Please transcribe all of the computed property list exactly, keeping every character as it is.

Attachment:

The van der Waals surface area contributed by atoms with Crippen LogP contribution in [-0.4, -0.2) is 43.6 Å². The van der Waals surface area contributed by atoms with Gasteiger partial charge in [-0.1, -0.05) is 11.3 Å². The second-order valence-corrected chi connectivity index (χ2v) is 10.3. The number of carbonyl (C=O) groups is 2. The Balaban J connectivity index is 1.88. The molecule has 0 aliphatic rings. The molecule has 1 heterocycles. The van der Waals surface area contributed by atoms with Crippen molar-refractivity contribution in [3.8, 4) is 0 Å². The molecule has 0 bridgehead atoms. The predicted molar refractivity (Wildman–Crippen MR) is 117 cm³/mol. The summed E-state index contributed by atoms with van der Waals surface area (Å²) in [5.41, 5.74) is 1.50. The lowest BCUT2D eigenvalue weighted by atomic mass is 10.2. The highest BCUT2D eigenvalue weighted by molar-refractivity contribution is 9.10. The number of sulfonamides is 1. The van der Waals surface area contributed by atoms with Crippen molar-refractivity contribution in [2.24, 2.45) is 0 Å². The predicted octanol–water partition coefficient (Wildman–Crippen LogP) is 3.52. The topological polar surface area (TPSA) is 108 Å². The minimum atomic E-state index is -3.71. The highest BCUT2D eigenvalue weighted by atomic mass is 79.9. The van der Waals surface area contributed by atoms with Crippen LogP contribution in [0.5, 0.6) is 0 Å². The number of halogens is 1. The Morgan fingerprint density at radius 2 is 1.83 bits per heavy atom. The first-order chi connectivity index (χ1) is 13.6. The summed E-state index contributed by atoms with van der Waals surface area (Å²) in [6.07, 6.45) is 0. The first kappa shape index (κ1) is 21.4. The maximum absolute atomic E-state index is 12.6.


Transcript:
The van der Waals surface area contributed by atoms with Crippen LogP contribution in [-0.4, -0.2) is 43.6 Å². The van der Waals surface area contributed by atoms with Gasteiger partial charge in [-0.1, -0.05) is 11.3 Å². The second-order valence-corrected chi connectivity index (χ2v) is 10.3. The number of carbonyl (C=O) groups is 2. The Balaban J connectivity index is 1.88. The molecule has 0 aliphatic rings. The molecule has 1 heterocycles. The van der Waals surface area contributed by atoms with Crippen molar-refractivity contribution in [3.8, 4) is 0 Å². The molecule has 0 bridgehead atoms. The predicted molar refractivity (Wildman–Crippen MR) is 117 cm³/mol. The summed E-state index contributed by atoms with van der Waals surface area (Å²) in [5.41, 5.74) is 1.50. The lowest BCUT2D eigenvalue weighted by atomic mass is 10.2. The highest BCUT2D eigenvalue weighted by molar-refractivity contribution is 9.10. The number of sulfonamides is 1. The van der Waals surface area contributed by atoms with Crippen molar-refractivity contribution in [2.24, 2.45) is 0 Å². The predicted octanol–water partition coefficient (Wildman–Crippen LogP) is 3.52. The topological polar surface area (TPSA) is 108 Å². The minimum atomic E-state index is -3.71. The highest BCUT2D eigenvalue weighted by atomic mass is 79.9. The van der Waals surface area contributed by atoms with Crippen LogP contribution in [0.5, 0.6) is 0 Å². The number of halogens is 1. The Morgan fingerprint density at radius 2 is 1.83 bits per heavy atom. The first-order chi connectivity index (χ1) is 13.6. The summed E-state index contributed by atoms with van der Waals surface area (Å²) in [6.07, 6.45) is 0. The first kappa shape index (κ1) is 21.4. The maximum absolute atomic E-state index is 12.6.